I was excited that this symposium offered me the opportunity to choose some of the talks that I got to attend, so I could gather information that would be the most helpful for Bounce. I went to the “bus stops” I chose which included “The ethics of co-design practice” held by Jane Zintl from Ara Taiohi, and “Storytelling for impact and co-creation” by Alex Whitcombe from Healthy families. Jane discussed boundaries and self-care, and we also looked at how to address our own biases and perspectives when working with young people, and deciding whether to support a young person’s initiative. Alex used a ‘Walk-thru’ to show how this fast-paced concept could be used to increase the impact of an idea, and facilitate change. Both of these bus stops were effectively run and thought out, giving me a lot of excellent
information to bring back to Christchurch.
"When people from different backgrounds, cultures and experiences come together to work on a common goal the results are amazing"
We also had the opportunity to attend “action stories” in the second half of the symposium. It was awesome to hear from Rod Baxter and Bilal Nasier from Red Cross. It was fun to connect with these two enthusiastic men, and I got to learn a lot more about how Red Cross operates in the rest of New Zealand. Rod has been working with Bounce for a while, so it was great we finally got to meet! In their action story, they shared the impact Red Cross is having on young refugees, and Bilal a refugee himself, explained his work as a youth worker for young refugees.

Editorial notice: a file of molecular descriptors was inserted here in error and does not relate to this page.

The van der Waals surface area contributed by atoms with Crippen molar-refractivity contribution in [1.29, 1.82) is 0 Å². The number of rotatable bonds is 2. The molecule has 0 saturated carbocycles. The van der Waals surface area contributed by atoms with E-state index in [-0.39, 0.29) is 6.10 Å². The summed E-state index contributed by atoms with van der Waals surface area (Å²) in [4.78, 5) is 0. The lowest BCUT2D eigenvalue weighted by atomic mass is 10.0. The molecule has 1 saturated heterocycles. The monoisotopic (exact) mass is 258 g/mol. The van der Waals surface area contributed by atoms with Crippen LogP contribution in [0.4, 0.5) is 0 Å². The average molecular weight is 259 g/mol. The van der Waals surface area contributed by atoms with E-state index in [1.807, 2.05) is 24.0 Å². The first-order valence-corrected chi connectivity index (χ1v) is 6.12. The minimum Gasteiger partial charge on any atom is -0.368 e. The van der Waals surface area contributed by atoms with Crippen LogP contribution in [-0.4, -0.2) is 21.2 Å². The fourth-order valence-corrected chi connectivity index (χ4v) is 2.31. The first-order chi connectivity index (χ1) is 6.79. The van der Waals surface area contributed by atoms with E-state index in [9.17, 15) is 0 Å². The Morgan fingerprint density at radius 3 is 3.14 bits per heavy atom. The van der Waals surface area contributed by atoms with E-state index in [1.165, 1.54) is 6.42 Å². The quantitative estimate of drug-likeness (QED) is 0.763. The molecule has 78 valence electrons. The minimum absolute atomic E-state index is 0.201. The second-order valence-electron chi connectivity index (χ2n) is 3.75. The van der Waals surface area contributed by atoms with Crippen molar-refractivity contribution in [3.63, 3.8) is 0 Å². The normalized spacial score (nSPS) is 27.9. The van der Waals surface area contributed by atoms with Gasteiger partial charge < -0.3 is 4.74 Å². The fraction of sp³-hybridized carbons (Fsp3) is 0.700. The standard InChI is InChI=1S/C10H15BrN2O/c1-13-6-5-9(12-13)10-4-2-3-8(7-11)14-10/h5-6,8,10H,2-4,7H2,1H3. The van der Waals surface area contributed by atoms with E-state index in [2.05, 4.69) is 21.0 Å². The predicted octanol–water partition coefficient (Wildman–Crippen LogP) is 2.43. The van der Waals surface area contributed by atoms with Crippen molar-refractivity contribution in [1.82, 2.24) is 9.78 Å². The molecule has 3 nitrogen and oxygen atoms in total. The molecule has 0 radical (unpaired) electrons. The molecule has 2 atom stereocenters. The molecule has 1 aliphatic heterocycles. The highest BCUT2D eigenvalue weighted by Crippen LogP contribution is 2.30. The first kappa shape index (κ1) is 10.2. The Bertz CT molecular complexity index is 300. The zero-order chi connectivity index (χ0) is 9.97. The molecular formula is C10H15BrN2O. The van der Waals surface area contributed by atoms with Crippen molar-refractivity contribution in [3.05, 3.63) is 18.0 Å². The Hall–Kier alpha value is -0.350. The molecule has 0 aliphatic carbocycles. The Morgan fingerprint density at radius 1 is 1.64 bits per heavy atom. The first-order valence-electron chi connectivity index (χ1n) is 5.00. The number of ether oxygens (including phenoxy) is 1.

It was also cool to hear from Regan Burt and Liss Wheeler from ‘Paired Up’ an initiative that aims to support young people with mental illness through various platforms, including online and face to face. This action story was particularly useful to me as Bounce also uses online platforms to reach people, and it was interesting to see the tools that Paired Up were using.

Hannah Dunlop (ECAN) and Sarah Finlay-Robinson (WelTec)